- The Washington Times - Monday, January 31, 2005

RICHMOND — The state’s revenue surplus will be more than $260 million greater than Gov. Mark Warner estimated in his proposed budget a little more than a month ago, the governor told legislative leaders yesterday.

On top of the $919 million Mr. Warner estimated in December, the additional revenue would drive the surplus for the current budget cycle to about $1.2 billion.

That creates a windfall the General Assembly — with fall elections pending for all 100 House seats — is scrambling to pour into new and existing programs, including finishing the car-tax phaseout and guaranteeing $50 million a year for cleaning up Chesapeake Bay.

In a memo sent yesterday to the heads of the legislature’s top House and Senate money committees, Mr. Warner narrowed his revenue forecast to $265 million above December’s projection.

The news was no surprise to House and Senate leaders who met privately with Mr. Warner, a Democrat, yesterday morning. House Speaker William J. Howell and other House Republican leaders have predicted for months that the final surplus would easily top $1 billion.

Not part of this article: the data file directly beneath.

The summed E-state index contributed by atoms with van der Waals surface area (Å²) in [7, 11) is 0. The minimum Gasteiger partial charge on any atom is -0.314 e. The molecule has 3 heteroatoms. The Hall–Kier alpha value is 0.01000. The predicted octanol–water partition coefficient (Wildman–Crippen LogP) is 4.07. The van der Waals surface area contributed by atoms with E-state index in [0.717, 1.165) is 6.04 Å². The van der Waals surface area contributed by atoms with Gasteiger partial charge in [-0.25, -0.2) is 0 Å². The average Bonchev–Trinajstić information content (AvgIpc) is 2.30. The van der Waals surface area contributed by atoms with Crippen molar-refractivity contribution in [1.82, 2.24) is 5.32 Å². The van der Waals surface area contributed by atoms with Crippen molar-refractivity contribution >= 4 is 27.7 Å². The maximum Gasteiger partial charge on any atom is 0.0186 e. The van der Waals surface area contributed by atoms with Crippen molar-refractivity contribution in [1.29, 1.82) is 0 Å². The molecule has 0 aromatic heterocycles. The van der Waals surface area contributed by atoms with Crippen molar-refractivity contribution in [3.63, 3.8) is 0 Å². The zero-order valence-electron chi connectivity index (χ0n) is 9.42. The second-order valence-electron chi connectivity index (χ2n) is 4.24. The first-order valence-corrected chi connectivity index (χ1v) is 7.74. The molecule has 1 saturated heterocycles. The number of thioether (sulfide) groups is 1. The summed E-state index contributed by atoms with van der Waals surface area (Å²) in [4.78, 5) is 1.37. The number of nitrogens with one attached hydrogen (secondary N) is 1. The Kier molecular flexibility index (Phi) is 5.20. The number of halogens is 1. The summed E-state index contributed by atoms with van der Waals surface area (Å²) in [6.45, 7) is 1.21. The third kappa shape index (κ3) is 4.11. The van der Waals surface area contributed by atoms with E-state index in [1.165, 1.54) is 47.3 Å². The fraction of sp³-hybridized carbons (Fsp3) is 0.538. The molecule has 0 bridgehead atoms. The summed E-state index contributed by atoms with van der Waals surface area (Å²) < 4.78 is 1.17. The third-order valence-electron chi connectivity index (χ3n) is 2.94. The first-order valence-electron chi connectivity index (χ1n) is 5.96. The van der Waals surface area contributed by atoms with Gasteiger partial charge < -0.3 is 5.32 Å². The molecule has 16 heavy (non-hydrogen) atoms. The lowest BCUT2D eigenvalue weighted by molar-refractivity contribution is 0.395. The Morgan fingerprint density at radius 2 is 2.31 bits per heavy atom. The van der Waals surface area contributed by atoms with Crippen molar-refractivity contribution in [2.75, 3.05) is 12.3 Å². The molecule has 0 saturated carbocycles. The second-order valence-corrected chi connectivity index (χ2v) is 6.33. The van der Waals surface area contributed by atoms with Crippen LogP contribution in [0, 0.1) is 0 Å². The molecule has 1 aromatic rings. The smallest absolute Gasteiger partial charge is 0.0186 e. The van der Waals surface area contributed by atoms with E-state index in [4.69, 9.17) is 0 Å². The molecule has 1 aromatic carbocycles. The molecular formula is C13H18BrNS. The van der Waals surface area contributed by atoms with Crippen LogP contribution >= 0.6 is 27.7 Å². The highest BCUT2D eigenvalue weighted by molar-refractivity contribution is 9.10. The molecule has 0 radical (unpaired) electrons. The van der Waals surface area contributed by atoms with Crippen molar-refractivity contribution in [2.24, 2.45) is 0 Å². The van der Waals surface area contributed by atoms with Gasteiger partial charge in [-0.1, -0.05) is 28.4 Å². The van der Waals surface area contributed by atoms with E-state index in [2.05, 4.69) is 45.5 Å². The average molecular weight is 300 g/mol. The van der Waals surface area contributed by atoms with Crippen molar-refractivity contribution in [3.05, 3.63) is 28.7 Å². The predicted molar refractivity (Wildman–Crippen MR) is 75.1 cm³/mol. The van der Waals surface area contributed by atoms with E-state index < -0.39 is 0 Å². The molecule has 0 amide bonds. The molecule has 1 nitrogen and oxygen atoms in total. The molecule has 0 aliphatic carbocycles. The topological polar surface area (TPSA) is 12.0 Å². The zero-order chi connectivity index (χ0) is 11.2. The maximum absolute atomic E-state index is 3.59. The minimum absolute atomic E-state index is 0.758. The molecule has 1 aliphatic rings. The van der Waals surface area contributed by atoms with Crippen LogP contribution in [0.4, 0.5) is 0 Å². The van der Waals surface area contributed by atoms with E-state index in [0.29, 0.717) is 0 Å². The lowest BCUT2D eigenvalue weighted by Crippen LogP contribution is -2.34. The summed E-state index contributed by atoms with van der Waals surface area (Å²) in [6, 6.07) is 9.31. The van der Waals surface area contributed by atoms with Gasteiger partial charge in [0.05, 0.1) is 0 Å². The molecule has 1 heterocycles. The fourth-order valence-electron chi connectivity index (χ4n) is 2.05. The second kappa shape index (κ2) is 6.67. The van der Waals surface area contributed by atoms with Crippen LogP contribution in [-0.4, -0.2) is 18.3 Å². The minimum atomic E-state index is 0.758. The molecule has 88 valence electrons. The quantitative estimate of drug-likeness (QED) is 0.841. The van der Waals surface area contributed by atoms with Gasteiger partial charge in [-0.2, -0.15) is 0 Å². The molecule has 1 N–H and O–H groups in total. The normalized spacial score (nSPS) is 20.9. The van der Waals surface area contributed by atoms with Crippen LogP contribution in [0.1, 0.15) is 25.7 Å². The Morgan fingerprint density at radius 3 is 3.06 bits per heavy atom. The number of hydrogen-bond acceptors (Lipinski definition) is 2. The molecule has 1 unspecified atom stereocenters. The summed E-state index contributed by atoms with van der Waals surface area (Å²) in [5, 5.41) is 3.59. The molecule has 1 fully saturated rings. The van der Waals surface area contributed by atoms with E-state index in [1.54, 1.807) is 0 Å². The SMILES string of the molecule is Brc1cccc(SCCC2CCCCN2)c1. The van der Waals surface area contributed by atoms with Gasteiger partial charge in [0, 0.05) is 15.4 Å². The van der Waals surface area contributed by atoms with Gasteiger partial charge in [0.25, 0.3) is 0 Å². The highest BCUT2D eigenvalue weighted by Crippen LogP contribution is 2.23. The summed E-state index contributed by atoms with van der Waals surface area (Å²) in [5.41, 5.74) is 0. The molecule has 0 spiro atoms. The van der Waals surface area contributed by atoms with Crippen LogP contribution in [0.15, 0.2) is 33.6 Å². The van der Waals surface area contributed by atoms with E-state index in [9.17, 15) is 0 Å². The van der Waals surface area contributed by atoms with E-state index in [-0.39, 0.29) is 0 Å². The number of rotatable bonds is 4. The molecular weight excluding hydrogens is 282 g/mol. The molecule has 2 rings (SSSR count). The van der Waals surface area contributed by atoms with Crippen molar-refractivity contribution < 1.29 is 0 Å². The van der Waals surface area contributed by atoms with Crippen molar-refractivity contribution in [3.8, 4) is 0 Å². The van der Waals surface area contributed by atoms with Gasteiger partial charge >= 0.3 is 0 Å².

“The revenues primarily reflect year-to-date collections,” said House Appropriations Committee staff director Robert Vaughn, who joined the lawmakers in meeting with Mr. Warner.

Anticipating a run on the surplus, Mr. Warner cautioned during a press conference that despite enormous windfalls, the state has additional costs for existing mandated and high-priority programs in the 2006-2008 budget.

Among those items is $1.2 billion for public education when the state’s Standards of Quality are updated to reflect minimum school requirements; more than $700 million for keeping pace with state-subsidized health care programs, primarily Medicaid; $450 million in higher car-tax reimbursement costs; and $150 million for two new prisons coming into operation.

“These are $2.9 billion in additional spending problems that no one would ever conclude are anything but mandatory,” Mr. Warner said after crowing over a new study by the independent Government Performance Project in which Virginia received the highest grade — the only state to score all A grades on its fiscal management.

“Wouldn’t it be ironic if after Virginia gets all A’s if we went back onto the path of fiscal irresponsibility?” Mr. Warner said.

The revenue figure comes as the Appropriations Committee and the Finance Committee face a Sunday deadline for finalizing their work on their respective budget proposals.

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